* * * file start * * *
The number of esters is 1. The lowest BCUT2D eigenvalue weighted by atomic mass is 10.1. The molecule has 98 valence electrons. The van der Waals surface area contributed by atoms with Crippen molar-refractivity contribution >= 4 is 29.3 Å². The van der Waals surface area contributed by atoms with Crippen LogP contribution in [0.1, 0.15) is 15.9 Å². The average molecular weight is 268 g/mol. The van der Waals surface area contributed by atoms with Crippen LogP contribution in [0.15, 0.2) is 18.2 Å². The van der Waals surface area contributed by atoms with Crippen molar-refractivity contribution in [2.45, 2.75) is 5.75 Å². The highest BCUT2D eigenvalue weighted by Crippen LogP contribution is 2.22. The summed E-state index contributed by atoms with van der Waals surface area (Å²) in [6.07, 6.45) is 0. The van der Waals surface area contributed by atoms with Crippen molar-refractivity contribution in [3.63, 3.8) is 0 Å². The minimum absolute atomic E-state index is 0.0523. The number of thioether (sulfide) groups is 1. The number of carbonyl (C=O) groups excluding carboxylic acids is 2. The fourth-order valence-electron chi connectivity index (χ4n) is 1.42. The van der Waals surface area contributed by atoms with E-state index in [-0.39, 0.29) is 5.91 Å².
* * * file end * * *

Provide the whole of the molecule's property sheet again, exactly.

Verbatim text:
The number of esters is 1. The lowest BCUT2D eigenvalue weighted by atomic mass is 10.1. The molecule has 98 valence electrons. The van der Waals surface area contributed by atoms with Crippen molar-refractivity contribution >= 4 is 29.3 Å². The van der Waals surface area contributed by atoms with Crippen LogP contribution in [0.1, 0.15) is 15.9 Å². The average molecular weight is 268 g/mol. The van der Waals surface area contributed by atoms with Crippen LogP contribution in [0.15, 0.2) is 18.2 Å². The van der Waals surface area contributed by atoms with Crippen molar-refractivity contribution in [2.45, 2.75) is 5.75 Å². The highest BCUT2D eigenvalue weighted by Crippen LogP contribution is 2.22. The summed E-state index contributed by atoms with van der Waals surface area (Å²) in [6.07, 6.45) is 0. The van der Waals surface area contributed by atoms with Crippen molar-refractivity contribution in [3.63, 3.8) is 0 Å². The minimum absolute atomic E-state index is 0.0523. The number of thioether (sulfide) groups is 1. The number of carbonyl (C=O) groups excluding carboxylic acids is 2. The fourth-order valence-electron chi connectivity index (χ4n) is 1.42. The van der Waals surface area contributed by atoms with E-state index in [-0.39, 0.29) is 5.91 Å².